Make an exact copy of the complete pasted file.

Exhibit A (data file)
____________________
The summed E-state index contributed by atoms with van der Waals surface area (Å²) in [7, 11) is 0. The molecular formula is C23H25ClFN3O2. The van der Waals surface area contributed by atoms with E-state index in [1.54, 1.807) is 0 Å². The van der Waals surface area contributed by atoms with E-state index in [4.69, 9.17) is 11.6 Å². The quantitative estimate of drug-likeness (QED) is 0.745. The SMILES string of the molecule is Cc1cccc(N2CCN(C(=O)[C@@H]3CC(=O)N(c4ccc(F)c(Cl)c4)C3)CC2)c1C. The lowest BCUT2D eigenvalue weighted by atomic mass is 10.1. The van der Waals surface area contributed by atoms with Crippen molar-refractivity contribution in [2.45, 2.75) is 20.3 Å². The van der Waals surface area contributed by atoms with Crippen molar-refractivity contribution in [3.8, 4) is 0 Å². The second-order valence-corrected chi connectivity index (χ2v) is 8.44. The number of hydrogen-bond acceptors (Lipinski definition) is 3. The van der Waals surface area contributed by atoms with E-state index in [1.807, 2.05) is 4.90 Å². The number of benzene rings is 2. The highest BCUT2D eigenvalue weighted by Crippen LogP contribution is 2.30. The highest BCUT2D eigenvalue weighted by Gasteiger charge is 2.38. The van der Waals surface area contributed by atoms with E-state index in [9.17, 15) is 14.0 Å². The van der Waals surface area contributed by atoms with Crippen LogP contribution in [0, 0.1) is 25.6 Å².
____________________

The summed E-state index contributed by atoms with van der Waals surface area (Å²) in [7, 11) is 0. The molecular formula is C23H25ClFN3O2. The van der Waals surface area contributed by atoms with E-state index in [1.54, 1.807) is 0 Å². The van der Waals surface area contributed by atoms with E-state index in [4.69, 9.17) is 11.6 Å². The quantitative estimate of drug-likeness (QED) is 0.745. The SMILES string of the molecule is Cc1cccc(N2CCN(C(=O)[C@@H]3CC(=O)N(c4ccc(F)c(Cl)c4)C3)CC2)c1C. The lowest BCUT2D eigenvalue weighted by atomic mass is 10.1. The van der Waals surface area contributed by atoms with Crippen molar-refractivity contribution in [2.45, 2.75) is 20.3 Å². The van der Waals surface area contributed by atoms with Crippen molar-refractivity contribution in [3.8, 4) is 0 Å². The second-order valence-corrected chi connectivity index (χ2v) is 8.44. The number of hydrogen-bond acceptors (Lipinski definition) is 3. The van der Waals surface area contributed by atoms with E-state index in [1.807, 2.05) is 4.90 Å². The number of benzene rings is 2. The highest BCUT2D eigenvalue weighted by Crippen LogP contribution is 2.30. The highest BCUT2D eigenvalue weighted by Gasteiger charge is 2.38. The van der Waals surface area contributed by atoms with E-state index in [9.17, 15) is 14.0 Å². The van der Waals surface area contributed by atoms with Crippen LogP contribution in [0, 0.1) is 25.6 Å².